The Visual Language of Marc Chagall

The Visual Language of Marc Chagall

Unearth artist Marc Chagall’s fantastical oeuvre, on offer in Sotheby’s Impressionist & Modern Art Day and Evening sales this November.
Chapters
Unearth artist Marc Chagall’s fantastical oeuvre, on offer in Sotheby’s Impressionist & Modern Art Day and Evening sales this November.
Marc and Bella Chagall with their daughter Ida, 1917

M arc Chagall was born Movsha (Moses) Shagal in July 1887 in Vitebsk, a village in Belarus. Chagall witnessed the most momentous occasions of the twentieth century, including two World Wars, the Russian Revolution and construction of the Berlin Wall, which shaped his life and artwork. Chagall’s first sojourn in France occurred in 1910 when he was only twenty-three; the young artist won an art scholarship to Paris in 1910, and soon moved to La Ruche, one of the city’s Cités d’artistes.

Situated behind the abattoirs of Paris, this twelve-sided building with its hidden garden housed 140 studios which were filled with young painters, sculptors, poets and bohemians from all over the world. This experience proved seminal in his artistic development, as his stay brought him into contact with luminaries such as Léger, Soutine and Modigliani.

In the following decades, Chagall would be influenced by the Surrealists in Paris but never considered himself a part of their group. Instead he chose to exhibit alongside European artists exiled in New York in the 1940s. Though he actively engaged in the Parisian artistic community, Chagall used art first and foremost as a means of personal expression.

Pablo Picasso and Marc Chagall working on ceramics in Vallauris, France, circa 1952

After the onset of World War II, Chagall sought refuge in the Unites States, where from afar the artist was deeply affected by the war and its atrocities. As European liberation neared, Chagall grappled not only with the pain of world events, but also with the tragic loss of his beloved wife Bella, who passed away unexpectedly in 1944. Exacerbated by grief, Chagall’s exile was prolonged until 1948. When the artist finally returned to his adopted home country of France, he eschewed the capital and instead settled on the Côte d'Azur where many of his fellow artists like Matisse and Picasso had also taken up residence.

The Sotheby’s Impressionist and Modern sales this season contain a rich offering of pieces by Chagall that traces the artist’s visual vocabulary through his long and illustrious career. Below, preview the artworks.

Le Colporteur, 1911

Marc Chagall, Le Colporteur, 1911. Estimate $100,000–150,000.

C hagall’s oeuvre is replete with folkloric imagery from his childhood in Vitebsk. The figure of the peddler, with a sack full of wares on his back, is central among these. In this exceptional early gouache, Chagall employs his characteristic blocks of vivid color to create a charming image of the vendor.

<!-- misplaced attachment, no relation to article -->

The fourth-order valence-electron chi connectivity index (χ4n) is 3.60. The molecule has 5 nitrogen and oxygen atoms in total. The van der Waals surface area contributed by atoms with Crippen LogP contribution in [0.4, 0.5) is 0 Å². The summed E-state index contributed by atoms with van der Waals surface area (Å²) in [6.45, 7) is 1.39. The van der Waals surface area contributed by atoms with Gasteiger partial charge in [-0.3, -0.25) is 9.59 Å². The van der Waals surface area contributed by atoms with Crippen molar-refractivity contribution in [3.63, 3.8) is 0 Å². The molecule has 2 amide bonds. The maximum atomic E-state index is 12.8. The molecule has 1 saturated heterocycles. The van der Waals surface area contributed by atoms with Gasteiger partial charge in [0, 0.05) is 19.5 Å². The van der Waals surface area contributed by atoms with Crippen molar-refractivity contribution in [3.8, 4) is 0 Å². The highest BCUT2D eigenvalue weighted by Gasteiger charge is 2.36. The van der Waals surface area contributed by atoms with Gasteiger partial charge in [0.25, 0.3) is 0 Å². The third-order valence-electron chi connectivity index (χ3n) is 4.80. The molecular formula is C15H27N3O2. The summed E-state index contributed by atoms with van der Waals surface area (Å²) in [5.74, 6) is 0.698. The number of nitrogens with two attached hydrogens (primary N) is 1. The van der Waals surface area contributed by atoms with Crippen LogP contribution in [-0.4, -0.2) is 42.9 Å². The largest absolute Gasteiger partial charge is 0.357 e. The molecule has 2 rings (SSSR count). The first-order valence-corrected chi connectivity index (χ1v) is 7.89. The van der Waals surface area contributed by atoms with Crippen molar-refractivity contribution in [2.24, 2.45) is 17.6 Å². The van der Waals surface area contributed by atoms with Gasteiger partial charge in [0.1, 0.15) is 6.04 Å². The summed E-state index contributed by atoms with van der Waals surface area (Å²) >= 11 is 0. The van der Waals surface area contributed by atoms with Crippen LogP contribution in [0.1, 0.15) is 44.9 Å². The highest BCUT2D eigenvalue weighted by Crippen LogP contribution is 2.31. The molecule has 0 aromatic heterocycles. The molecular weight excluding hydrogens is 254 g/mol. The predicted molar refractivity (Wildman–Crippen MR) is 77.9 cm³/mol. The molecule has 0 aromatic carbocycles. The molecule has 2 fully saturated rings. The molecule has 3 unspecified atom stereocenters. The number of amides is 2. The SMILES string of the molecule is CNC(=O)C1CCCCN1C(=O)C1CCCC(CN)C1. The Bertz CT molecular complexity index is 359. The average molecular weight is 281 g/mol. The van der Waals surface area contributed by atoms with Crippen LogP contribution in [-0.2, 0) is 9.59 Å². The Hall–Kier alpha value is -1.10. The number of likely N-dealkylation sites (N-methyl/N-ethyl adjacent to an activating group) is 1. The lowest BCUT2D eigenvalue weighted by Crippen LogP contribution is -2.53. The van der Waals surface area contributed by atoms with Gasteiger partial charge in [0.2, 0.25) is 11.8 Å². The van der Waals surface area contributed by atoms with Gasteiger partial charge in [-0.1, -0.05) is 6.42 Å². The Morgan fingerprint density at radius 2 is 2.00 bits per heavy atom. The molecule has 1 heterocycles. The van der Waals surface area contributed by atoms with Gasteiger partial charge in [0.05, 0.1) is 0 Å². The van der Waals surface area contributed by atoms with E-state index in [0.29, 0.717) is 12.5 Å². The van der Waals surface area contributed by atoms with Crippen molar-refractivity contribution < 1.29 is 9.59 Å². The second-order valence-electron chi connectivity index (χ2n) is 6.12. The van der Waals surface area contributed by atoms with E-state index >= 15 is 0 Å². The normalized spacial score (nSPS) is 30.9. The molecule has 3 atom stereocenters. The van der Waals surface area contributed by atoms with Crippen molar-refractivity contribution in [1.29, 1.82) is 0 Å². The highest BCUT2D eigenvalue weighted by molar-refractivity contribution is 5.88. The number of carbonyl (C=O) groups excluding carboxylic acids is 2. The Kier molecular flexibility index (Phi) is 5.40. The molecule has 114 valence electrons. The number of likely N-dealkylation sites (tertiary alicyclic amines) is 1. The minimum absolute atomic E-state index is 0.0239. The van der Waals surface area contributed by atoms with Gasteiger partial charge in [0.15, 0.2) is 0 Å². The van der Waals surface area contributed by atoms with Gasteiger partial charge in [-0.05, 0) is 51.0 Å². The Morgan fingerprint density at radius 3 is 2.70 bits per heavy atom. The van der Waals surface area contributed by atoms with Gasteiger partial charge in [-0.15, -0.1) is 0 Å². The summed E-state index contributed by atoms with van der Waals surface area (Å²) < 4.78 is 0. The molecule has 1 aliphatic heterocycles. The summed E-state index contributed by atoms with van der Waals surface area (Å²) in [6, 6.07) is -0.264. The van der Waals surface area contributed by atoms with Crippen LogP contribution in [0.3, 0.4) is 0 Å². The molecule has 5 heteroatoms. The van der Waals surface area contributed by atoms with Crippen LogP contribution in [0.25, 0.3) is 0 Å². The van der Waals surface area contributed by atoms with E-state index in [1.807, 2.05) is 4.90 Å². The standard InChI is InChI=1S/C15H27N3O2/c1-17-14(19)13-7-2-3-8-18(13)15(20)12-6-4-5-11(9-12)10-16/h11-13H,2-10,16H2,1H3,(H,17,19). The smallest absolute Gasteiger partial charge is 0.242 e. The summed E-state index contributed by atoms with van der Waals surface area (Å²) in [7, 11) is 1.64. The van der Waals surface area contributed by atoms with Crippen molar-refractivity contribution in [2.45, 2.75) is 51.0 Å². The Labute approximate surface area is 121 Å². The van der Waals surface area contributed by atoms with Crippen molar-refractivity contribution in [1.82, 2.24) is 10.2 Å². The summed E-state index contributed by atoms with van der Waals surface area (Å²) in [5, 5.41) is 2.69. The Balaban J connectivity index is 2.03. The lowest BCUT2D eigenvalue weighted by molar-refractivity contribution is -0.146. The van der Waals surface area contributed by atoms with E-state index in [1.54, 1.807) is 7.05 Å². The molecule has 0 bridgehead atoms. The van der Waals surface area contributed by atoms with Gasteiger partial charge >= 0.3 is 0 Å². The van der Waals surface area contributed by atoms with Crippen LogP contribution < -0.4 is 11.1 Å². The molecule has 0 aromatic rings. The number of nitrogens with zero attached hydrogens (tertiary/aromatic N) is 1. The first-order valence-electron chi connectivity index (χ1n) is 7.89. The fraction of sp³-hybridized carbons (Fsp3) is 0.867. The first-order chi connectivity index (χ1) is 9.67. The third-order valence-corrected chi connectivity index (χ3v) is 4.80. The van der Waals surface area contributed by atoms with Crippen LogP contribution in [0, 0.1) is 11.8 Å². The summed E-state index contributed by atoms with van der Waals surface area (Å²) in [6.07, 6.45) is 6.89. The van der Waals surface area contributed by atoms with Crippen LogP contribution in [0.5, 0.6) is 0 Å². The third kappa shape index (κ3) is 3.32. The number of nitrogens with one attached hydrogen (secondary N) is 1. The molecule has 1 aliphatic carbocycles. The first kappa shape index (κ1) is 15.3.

“Chagall's great lyrical breakthrough came around 1911. This is the moment when metaphor, with him alone, made its triumphal appearance in modern painting. In order to complete the deconstruction of spatial planes that had been prepared by Rimbaud and at the same time free the object from the laws of weight and gravity, breaking down the barrier between elements and kingdoms.”
André Breton, Le Surréalisme et la Peinture, 1928

Le Satyre et le passant (Fables de la fontaine), circa 1926-27

Marc Chagall, Le Satyre et le passant (Fables de la fontaine), circa 1926-27. Estimate $300,000–500,000.

T he illustrations for La Fontaine’s fables which Chagall began in 1926 are among his most imaginative works. The complete set of etchings derived from the gouaches was finished by 1930 and finally published in 1952.

The commission from the art dealer Ambroise Vollard was prestigious for Chagall, earning him almost 200,000 francs. Having left the constrained conditions of post-Revolutionary Russia only a few years previously, Chagall and his first wife Bella enjoyed some of their happiest years together in Paris at this time, buoyed by their first real period of financial stability and his renewed sense of artistic purpose. Bella would read the fables aloud to her husband as he developed his designs, and his gouaches of this period owe much to their joint expeditions into the countryside where they reacquainted themselves with rural life.

In La Fontaine’s tale, a cold and hungry traveler seeks shelter with a satyr and his wife. They are impressed to learn that the traveler keeps warm by blowing on his fingers, but when the man blows on his soup and explains that this is to cool it down, the straightforward satyr drives him out of the cave for double-dealing.

Le Ciel embrasé, 1952-54

Marc Chagall, Le Ciel embrasé, 1952-54. Estimate $500,000–700,000.